Poet Frank O’Hara’s imprint on Grafton is small, but large on the world

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By Brett Peruzzi, Contributing Writer

Poet Frank O’Hara
Photo/submitted

Grafton – Poet Frank O’Hara was a prominent figure in the mid-20th century literary and art world in New York City, but in his hometown of Grafton, his profile is decidedly lower.

O’Hara was born in Baltimore in 1926 but moved to Grafton with his family at an early age. He attended St. John’s High School in Shrewsbury, and then served in the Navy during World War II. After the war he attended Harvard University. In 1951 he moved to New York City, where he would live the rest of his life, juggling his writing and a job at the Museum of Modern Art, where he eventually became an associate curator.

While the Grafton Public Library has many of his books, reference librarian Heidi Fowler doesn’t believe patrons who borrow them know he was from Grafton. 

“I don’t think he’s all that popular with patrons these days,” she said. “But he does get some attention.” Of the books by him that the library has in circulation, all have been checked out less than 10 times in the past several years. 

“The rest of the books we have by him are in the ‘Grafton Collection’ which does not circulate, so knowing how many people have looked at them is tricky,” Fowler explained. “If they looked at the Grafton Collection editions, they’d know from the section they are in that he has some tie to Grafton.”

The Grafton Historical Society does include information about him in its collection, but interest appears low. 

”The society does have a detailed notebook on Frank O’Hara, including some of his works,” said Nancy Therrien, who has been president of the society since 2014. “Right now we do not have a special display for Mr. O’Hara and truthfully we haven’t had an inquiry about him in the years I have worked as president.”

In the literary world, however, interest in, and appreciation of O’Hara and his work has grown greatly in the 50-plus years since his untimely death in an accident at age 40 in 1966.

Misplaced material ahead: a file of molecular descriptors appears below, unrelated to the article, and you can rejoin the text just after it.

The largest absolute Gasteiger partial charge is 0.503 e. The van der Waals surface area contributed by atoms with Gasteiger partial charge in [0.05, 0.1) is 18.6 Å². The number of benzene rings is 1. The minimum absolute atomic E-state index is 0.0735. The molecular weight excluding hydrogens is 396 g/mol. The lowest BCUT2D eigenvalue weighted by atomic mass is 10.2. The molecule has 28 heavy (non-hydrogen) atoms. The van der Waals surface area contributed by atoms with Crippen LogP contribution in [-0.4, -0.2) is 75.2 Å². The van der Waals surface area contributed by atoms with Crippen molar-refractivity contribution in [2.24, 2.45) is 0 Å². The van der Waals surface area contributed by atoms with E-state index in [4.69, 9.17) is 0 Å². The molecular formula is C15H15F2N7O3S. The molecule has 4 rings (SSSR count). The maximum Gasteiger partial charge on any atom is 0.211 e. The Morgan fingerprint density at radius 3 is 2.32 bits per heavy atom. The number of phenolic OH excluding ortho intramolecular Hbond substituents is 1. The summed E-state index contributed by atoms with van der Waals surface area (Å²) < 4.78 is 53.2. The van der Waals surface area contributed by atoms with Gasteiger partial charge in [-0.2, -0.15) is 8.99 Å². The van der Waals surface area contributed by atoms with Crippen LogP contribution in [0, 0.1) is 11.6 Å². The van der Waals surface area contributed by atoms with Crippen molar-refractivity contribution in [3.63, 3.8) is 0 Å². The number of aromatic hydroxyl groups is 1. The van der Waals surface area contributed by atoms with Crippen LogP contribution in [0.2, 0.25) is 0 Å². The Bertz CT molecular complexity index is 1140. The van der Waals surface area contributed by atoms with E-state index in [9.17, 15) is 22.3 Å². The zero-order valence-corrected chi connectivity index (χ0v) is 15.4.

“Though Worcester was late to appreciate O’Hara’s significance, scholars like Prof. Laura Menides of Worcester Polytechnic Institute understood his importance as one of Worcester’s ‘Big Four’ of nationally and internationally known poets: Stanley Kunitz, Elizabeth Bishop, Charles Olson and Frank O’Hara,” said Rodger Martin, president of the Worcester County Poets Association (WCPA). 

Because of O’Hara’s importance, the WCPA renamed its annual contest “The Frank O’Hara Prize.”

“In almost all major anthologies of 20th-century American poetry, O’Hara has a significant place,” Martin noted. “He was a major influence on later American poets like John Ashbery. His work as a curator at the Museum of Modern Art created a bridge between painters like Jackson Pollack and the New York poets.”

Alan Feldman, a retired Framingham State University English professor who published a book about O’Hara’s life and work, provided additional perspective on the poet’s significance. 

He’s become one of the most influential and widely read poets of the post-war period in the 20th century,” Feldman noted. “Originally known only as one of the so-called New York School poets, his influence has spread among younger poets who value the way he adapted colloquial speech in his lyrics, his off-hand spontaneity, and his absorption of the urban environment…He remains an important touchstone for many gay people, although he wrote in a time when public discussion of homosexuality wasn’t practical.”

Feldman also noted how O’Hara’s reputation has grown in the decades since his death. 

“When I first wrote about O’Hara in the ‘70s, Robert Lowell was considered the preeminent poet of the post-war period and O’Hara was hardly known at all. Since then,” he observed, “O’Hara has far eclipsed Lowell … as a source of inspiration and influence on the poets who have come along later. His star has risen significantly.”

What makes the poems of this man from Grafton so distinctive? 

“I always loved his work because I found his poems often both funny and very moving,” said Feldman. “Like the best of poets he’s completely one-of-a-kind, though he’s often been imitated.”